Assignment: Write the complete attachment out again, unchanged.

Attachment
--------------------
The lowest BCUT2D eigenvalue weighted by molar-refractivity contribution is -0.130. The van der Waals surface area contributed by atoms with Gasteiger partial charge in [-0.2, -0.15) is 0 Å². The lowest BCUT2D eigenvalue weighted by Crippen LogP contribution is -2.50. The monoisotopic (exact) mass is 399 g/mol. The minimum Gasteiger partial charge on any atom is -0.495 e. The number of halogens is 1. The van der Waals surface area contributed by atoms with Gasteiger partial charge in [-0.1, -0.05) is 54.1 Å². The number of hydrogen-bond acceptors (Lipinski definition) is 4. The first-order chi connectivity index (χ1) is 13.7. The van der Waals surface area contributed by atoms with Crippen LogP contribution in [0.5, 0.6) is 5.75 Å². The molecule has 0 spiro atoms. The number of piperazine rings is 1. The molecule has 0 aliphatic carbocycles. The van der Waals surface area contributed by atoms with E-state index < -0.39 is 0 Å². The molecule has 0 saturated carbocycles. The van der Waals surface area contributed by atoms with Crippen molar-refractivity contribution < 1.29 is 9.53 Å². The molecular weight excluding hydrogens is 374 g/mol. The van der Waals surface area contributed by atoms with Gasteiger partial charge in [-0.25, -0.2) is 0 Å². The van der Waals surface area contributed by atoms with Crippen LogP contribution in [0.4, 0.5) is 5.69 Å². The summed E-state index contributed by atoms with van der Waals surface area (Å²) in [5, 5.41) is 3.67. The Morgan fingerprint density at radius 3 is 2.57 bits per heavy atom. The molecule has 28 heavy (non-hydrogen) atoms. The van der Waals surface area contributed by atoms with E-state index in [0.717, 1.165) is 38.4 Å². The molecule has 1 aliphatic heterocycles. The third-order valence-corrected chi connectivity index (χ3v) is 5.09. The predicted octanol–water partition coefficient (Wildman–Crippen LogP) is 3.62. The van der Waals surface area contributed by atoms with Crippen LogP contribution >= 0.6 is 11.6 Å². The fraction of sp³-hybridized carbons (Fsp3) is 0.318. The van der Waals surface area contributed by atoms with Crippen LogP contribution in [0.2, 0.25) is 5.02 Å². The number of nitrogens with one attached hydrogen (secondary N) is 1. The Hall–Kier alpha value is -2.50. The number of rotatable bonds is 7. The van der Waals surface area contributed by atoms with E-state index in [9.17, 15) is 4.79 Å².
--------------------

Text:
The lowest BCUT2D eigenvalue weighted by molar-refractivity contribution is -0.130. The van der Waals surface area contributed by atoms with Gasteiger partial charge in [-0.2, -0.15) is 0 Å². The lowest BCUT2D eigenvalue weighted by Crippen LogP contribution is -2.50. The monoisotopic (exact) mass is 399 g/mol. The minimum Gasteiger partial charge on any atom is -0.495 e. The number of halogens is 1. The van der Waals surface area contributed by atoms with Gasteiger partial charge in [-0.1, -0.05) is 54.1 Å². The number of hydrogen-bond acceptors (Lipinski definition) is 4. The first-order chi connectivity index (χ1) is 13.7. The van der Waals surface area contributed by atoms with Crippen LogP contribution in [0.5, 0.6) is 5.75 Å². The molecule has 0 spiro atoms. The number of piperazine rings is 1. The molecule has 0 aliphatic carbocycles. The van der Waals surface area contributed by atoms with E-state index < -0.39 is 0 Å². The molecule has 0 saturated carbocycles. The van der Waals surface area contributed by atoms with Crippen molar-refractivity contribution < 1.29 is 9.53 Å². The molecular weight excluding hydrogens is 374 g/mol. The van der Waals surface area contributed by atoms with Gasteiger partial charge in [-0.25, -0.2) is 0 Å². The van der Waals surface area contributed by atoms with Crippen LogP contribution in [0.4, 0.5) is 5.69 Å². The summed E-state index contributed by atoms with van der Waals surface area (Å²) in [5, 5.41) is 3.67. The Morgan fingerprint density at radius 3 is 2.57 bits per heavy atom. The molecule has 28 heavy (non-hydrogen) atoms. The van der Waals surface area contributed by atoms with E-state index in [0.717, 1.165) is 38.4 Å². The molecule has 1 aliphatic heterocycles. The third-order valence-corrected chi connectivity index (χ3v) is 5.09. The predicted octanol–water partition coefficient (Wildman–Crippen LogP) is 3.62. The van der Waals surface area contributed by atoms with Crippen LogP contribution >= 0.6 is 11.6 Å². The fraction of sp³-hybridized carbons (Fsp3) is 0.318. The van der Waals surface area contributed by atoms with Crippen LogP contribution in [0.2, 0.25) is 5.02 Å². The number of nitrogens with one attached hydrogen (secondary N) is 1. The Hall–Kier alpha value is -2.50. The number of rotatable bonds is 7. The van der Waals surface area contributed by atoms with E-state index in [9.17, 15) is 4.79 Å².